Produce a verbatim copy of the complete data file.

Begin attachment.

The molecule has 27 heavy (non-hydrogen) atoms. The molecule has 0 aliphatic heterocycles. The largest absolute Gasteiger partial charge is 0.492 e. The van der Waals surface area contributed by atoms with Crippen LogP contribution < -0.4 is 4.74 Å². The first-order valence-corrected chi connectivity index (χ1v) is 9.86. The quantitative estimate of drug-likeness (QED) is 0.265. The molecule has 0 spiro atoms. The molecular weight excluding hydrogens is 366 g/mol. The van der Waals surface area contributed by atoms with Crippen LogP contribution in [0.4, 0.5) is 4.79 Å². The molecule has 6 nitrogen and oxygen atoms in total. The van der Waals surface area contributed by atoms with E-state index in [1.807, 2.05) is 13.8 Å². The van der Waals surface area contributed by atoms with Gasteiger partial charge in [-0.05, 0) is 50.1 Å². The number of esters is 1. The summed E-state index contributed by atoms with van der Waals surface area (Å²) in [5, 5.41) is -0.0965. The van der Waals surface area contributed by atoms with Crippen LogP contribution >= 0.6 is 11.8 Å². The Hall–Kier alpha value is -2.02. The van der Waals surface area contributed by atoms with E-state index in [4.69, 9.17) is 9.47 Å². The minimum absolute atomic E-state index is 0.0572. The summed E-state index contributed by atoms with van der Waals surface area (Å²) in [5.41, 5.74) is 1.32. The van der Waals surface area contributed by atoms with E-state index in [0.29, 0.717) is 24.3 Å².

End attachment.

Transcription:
The molecule has 27 heavy (non-hydrogen) atoms. The molecule has 0 aliphatic heterocycles. The largest absolute Gasteiger partial charge is 0.492 e. The van der Waals surface area contributed by atoms with Crippen LogP contribution < -0.4 is 4.74 Å². The first-order valence-corrected chi connectivity index (χ1v) is 9.86. The quantitative estimate of drug-likeness (QED) is 0.265. The molecule has 0 spiro atoms. The molecular weight excluding hydrogens is 366 g/mol. The van der Waals surface area contributed by atoms with Crippen LogP contribution in [0.4, 0.5) is 4.79 Å². The molecule has 6 nitrogen and oxygen atoms in total. The van der Waals surface area contributed by atoms with E-state index in [1.807, 2.05) is 13.8 Å². The van der Waals surface area contributed by atoms with Gasteiger partial charge in [-0.05, 0) is 50.1 Å². The number of esters is 1. The summed E-state index contributed by atoms with van der Waals surface area (Å²) in [5, 5.41) is -0.0965. The van der Waals surface area contributed by atoms with Crippen LogP contribution >= 0.6 is 11.8 Å². The Hall–Kier alpha value is -2.02. The van der Waals surface area contributed by atoms with E-state index in [4.69, 9.17) is 9.47 Å². The minimum absolute atomic E-state index is 0.0572. The summed E-state index contributed by atoms with van der Waals surface area (Å²) in [5.41, 5.74) is 1.32. The van der Waals surface area contributed by atoms with E-state index in [0.29, 0.717) is 24.3 Å².